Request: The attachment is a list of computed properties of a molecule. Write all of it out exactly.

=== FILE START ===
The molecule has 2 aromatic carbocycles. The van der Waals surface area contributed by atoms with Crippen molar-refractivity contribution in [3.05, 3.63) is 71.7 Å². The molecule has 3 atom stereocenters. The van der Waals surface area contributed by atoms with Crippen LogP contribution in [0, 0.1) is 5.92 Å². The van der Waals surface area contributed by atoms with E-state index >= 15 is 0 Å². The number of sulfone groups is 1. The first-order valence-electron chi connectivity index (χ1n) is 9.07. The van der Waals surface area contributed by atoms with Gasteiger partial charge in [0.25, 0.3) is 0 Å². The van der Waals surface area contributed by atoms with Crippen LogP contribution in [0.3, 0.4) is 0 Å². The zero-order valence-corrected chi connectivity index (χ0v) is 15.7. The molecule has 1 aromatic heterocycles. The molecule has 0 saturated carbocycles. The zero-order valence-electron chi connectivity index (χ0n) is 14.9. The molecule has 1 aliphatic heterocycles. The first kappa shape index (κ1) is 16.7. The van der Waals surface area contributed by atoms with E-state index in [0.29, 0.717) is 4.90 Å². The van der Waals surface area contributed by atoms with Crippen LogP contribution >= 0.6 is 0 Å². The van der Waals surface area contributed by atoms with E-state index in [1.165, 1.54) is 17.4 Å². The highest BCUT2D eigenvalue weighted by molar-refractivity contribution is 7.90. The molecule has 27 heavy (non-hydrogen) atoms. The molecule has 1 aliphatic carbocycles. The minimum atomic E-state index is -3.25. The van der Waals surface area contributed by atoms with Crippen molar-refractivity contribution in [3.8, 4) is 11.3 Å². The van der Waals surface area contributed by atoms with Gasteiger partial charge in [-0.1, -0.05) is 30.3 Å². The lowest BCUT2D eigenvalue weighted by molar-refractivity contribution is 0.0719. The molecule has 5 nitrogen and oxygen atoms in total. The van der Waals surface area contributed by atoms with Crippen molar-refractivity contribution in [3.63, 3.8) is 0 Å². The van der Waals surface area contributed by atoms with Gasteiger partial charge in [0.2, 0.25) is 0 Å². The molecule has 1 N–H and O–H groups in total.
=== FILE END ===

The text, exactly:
The molecule has 2 aromatic carbocycles. The van der Waals surface area contributed by atoms with Crippen molar-refractivity contribution in [3.05, 3.63) is 71.7 Å². The molecule has 3 atom stereocenters. The van der Waals surface area contributed by atoms with Crippen LogP contribution in [0, 0.1) is 5.92 Å². The van der Waals surface area contributed by atoms with E-state index >= 15 is 0 Å². The number of sulfone groups is 1. The first-order valence-electron chi connectivity index (χ1n) is 9.07. The van der Waals surface area contributed by atoms with Gasteiger partial charge in [0.25, 0.3) is 0 Å². The van der Waals surface area contributed by atoms with Crippen LogP contribution in [0.3, 0.4) is 0 Å². The zero-order valence-corrected chi connectivity index (χ0v) is 15.7. The molecule has 1 aromatic heterocycles. The molecule has 0 saturated carbocycles. The zero-order valence-electron chi connectivity index (χ0n) is 14.9. The molecule has 1 aliphatic heterocycles. The first kappa shape index (κ1) is 16.7. The van der Waals surface area contributed by atoms with E-state index in [0.29, 0.717) is 4.90 Å². The van der Waals surface area contributed by atoms with Crippen LogP contribution >= 0.6 is 0 Å². The van der Waals surface area contributed by atoms with E-state index in [1.165, 1.54) is 17.4 Å². The highest BCUT2D eigenvalue weighted by molar-refractivity contribution is 7.90. The molecule has 27 heavy (non-hydrogen) atoms. The molecule has 1 aliphatic carbocycles. The minimum atomic E-state index is -3.25. The van der Waals surface area contributed by atoms with Crippen molar-refractivity contribution in [3.8, 4) is 11.3 Å². The van der Waals surface area contributed by atoms with Gasteiger partial charge in [-0.1, -0.05) is 30.3 Å². The lowest BCUT2D eigenvalue weighted by molar-refractivity contribution is 0.0719. The molecule has 5 nitrogen and oxygen atoms in total. The van der Waals surface area contributed by atoms with Crippen molar-refractivity contribution in [3.63, 3.8) is 0 Å². The van der Waals surface area contributed by atoms with Gasteiger partial charge in [0.2, 0.25) is 0 Å². The molecule has 1 N–H and O–H groups in total.